In any way, unlikely to popular opinion, you don’t have to be rude. In fact, the world needs more niceness.
Setting priorities and boundaries can help us be nice to people, not for gaining self-approval, but rather, for a true (and yet less spoken) reality – that, niceness is a necessity given that everyone suffers.
The school of life puts this brilliantly in their book, On Being Nice:
“We must be kind not only because we’re touched by the suffering of others but because we properly understand that we are never too far from being in need of an equally vital dose of charity to get through life.”
4. Being authentic will make you better at solving problems
Being authentic makes us acknowledge the grayness that is life. It makes us realize that all of us are suffering- either from the consequences of our actions or simply forces of randomness we often like to call fate.
And, once we know this, we stop so desperately trying to fix other people’s issues in the hopes of getting that bite of approval.
Typically, we like to act like superheroes; we’re called in when things go wrong and our job, simply, is to fix them. Your friend went through a bad breakup and she calls you because she wants someone to listen as she explains what happened, how she felt, and how, for some reason, this break up makes her think about how she’s going to be alone all her life.
You, however, have a different approach to fixing. You want to make her laugh, maybe even call up her ex-boyfriend and talk him into getting back with her.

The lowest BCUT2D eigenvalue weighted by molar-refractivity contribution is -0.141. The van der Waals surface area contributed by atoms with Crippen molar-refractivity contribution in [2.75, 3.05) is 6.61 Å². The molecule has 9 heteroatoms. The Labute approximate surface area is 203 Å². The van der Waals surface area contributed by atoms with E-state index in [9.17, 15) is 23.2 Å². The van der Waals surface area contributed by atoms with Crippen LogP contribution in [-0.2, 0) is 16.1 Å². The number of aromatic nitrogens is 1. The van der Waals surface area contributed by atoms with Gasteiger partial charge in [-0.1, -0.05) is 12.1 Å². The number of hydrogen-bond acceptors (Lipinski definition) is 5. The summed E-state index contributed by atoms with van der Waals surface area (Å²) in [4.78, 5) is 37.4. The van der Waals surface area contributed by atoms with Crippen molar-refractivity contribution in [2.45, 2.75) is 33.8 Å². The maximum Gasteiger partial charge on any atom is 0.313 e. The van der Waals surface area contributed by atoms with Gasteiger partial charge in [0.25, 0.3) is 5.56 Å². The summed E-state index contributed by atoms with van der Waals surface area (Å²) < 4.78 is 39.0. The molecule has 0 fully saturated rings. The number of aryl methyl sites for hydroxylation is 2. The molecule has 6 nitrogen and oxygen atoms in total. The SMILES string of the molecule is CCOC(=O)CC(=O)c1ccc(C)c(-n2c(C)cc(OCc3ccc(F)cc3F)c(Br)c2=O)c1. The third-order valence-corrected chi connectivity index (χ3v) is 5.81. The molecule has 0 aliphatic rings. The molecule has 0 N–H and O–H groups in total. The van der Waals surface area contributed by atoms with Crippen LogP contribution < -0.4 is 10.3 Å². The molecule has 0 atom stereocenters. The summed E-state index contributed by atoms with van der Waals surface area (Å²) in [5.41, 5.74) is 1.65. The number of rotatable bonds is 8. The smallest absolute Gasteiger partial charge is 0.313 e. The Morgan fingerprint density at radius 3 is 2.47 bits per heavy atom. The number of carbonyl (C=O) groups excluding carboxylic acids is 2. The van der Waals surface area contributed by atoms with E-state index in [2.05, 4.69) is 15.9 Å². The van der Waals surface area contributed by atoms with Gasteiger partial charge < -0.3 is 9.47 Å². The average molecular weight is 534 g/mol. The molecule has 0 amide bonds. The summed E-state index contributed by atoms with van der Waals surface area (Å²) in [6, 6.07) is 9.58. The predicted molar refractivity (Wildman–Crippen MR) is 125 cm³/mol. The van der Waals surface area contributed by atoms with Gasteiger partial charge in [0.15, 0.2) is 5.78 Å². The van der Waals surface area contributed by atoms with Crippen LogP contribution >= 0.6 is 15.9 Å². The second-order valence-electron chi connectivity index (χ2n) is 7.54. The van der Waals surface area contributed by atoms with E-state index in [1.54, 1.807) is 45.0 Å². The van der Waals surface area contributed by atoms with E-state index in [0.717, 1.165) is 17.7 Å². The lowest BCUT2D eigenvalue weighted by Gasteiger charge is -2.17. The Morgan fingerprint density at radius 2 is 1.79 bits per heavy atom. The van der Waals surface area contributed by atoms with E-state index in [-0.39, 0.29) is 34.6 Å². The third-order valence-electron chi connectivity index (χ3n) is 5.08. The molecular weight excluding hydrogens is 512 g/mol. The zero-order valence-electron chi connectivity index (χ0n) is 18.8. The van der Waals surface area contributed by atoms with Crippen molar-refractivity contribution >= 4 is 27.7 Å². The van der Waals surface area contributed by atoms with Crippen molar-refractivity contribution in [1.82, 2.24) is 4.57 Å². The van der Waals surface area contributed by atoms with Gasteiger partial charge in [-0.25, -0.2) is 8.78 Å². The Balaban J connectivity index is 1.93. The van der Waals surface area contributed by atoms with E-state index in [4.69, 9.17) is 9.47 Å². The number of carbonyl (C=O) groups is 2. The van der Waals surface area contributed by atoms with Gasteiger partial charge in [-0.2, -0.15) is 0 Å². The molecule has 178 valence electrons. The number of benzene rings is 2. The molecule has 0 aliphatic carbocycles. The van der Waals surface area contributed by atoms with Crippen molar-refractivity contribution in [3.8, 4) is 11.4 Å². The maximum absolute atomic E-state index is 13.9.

For you, every problem needs to have a clear solution. After all, if you don’t solve things, how on earth will you get approval and sustain your “nice” status?
Being authentic, however, changes this approach.
Now that we acknowledge that suffering is inevitable, we also realize that we can’t really solve everything. As desperately as we’d like to help that friend get back with her ex, we can’t.
We can, however, do something that is much needed – listen.
We can listen to them, without imposing any solutions that we think might work (because it worked for us in the past). And yes, maybe listening doesn’t solve the problem or make us be perceived as superheroes. But, it does, in a very real sense, stop us from evaluating ourselves by the extent to which we solve other people’s problems.
Most of all- it makes us really help them because we can finally listen with that newly developed compassion, as we acknowledge the inevitableness that is suffering.
5. No one really knows
We hate ourselves because we think that other people know it all and that to survive, all We need to do is keep our heads down and sit on their shoulders by doing them favors.
The fortunate (or unfortunate) truth is, no one really knows.
That better looking friend who gets all the stares has never had a real relationship because of the problems that come with beauty. That person who makes seven figures, at times, wonders if he ever got lucky in his endeavor.
The things that influence order and peace in this world are largely governed by strong held beliefs and fears, not people.
In fact, to take this belief up another notch, we can look at the three universal orders that united Homo sapiens- economic and monetary order, political, and religion. The first one, money, is something we deal with every single day of our lives, and yet, if looked at it closely, it’s something that is largely governed by belief and trust.
Here’s Yuval Noah Harari, in his groundbreaking book, Sapiens: A Brief History of Humankind
“The sum total of money in the world is about $60 trillion, yet the sum total of coins and banknotes is less than $6 trillion. More than 90 percent of money- more than $10 trillion appearing in our accounts- exists only on computer servers. Money isn’t a material reality- it is a psychological construct.”
The point is- If something as essential as money, to a greater extent, is based on belief and trust, we can rest be assured that no one really knows the answers.
We’re all just trying to figure it out.
As nice guys, it’s important to remember this concept because it allows us to mess up, to get over rejection, to be courageous enough to take action when necessary, and most of all (perhaps something all of us need)- to be kind and gentle towards ourselves.